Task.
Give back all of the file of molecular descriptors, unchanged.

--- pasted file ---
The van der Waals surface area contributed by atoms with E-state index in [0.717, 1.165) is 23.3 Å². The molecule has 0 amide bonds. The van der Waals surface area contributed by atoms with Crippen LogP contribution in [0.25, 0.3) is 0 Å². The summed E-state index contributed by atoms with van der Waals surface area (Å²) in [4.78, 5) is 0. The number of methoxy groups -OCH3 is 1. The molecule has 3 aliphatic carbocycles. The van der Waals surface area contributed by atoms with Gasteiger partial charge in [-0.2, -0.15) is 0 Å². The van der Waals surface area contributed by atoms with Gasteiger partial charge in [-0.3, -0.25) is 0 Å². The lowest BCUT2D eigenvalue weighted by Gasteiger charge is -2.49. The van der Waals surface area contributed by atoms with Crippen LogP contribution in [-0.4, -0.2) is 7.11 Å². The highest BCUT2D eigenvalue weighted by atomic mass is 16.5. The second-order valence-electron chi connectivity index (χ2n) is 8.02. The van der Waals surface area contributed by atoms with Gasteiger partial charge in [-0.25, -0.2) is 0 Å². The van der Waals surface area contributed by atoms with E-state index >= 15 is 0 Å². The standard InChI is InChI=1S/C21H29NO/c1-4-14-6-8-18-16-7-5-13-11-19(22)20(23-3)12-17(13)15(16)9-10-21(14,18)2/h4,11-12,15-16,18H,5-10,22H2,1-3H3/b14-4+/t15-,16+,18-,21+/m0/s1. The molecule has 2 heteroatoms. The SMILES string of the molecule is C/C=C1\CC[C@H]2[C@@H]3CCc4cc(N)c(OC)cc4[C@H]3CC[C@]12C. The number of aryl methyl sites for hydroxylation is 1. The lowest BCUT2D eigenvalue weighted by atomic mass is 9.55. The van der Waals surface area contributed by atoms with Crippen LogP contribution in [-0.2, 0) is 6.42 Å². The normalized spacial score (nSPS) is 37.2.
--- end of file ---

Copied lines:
The van der Waals surface area contributed by atoms with E-state index in [0.717, 1.165) is 23.3 Å². The molecule has 0 amide bonds. The van der Waals surface area contributed by atoms with Crippen LogP contribution in [0.25, 0.3) is 0 Å². The summed E-state index contributed by atoms with van der Waals surface area (Å²) in [4.78, 5) is 0. The number of methoxy groups -OCH3 is 1. The molecule has 3 aliphatic carbocycles. The van der Waals surface area contributed by atoms with Gasteiger partial charge in [-0.2, -0.15) is 0 Å². The van der Waals surface area contributed by atoms with Gasteiger partial charge in [-0.3, -0.25) is 0 Å². The lowest BCUT2D eigenvalue weighted by Gasteiger charge is -2.49. The van der Waals surface area contributed by atoms with Crippen LogP contribution in [-0.4, -0.2) is 7.11 Å². The highest BCUT2D eigenvalue weighted by atomic mass is 16.5. The second-order valence-electron chi connectivity index (χ2n) is 8.02. The van der Waals surface area contributed by atoms with Gasteiger partial charge in [-0.25, -0.2) is 0 Å². The van der Waals surface area contributed by atoms with E-state index >= 15 is 0 Å². The standard InChI is InChI=1S/C21H29NO/c1-4-14-6-8-18-16-7-5-13-11-19(22)20(23-3)12-17(13)15(16)9-10-21(14,18)2/h4,11-12,15-16,18H,5-10,22H2,1-3H3/b14-4+/t15-,16+,18-,21+/m0/s1. The molecule has 2 heteroatoms. The SMILES string of the molecule is C/C=C1\CC[C@H]2[C@@H]3CCc4cc(N)c(OC)cc4[C@H]3CC[C@]12C. The number of aryl methyl sites for hydroxylation is 1. The lowest BCUT2D eigenvalue weighted by atomic mass is 9.55. The van der Waals surface area contributed by atoms with Crippen LogP contribution in [-0.2, 0) is 6.42 Å². The normalized spacial score (nSPS) is 37.2.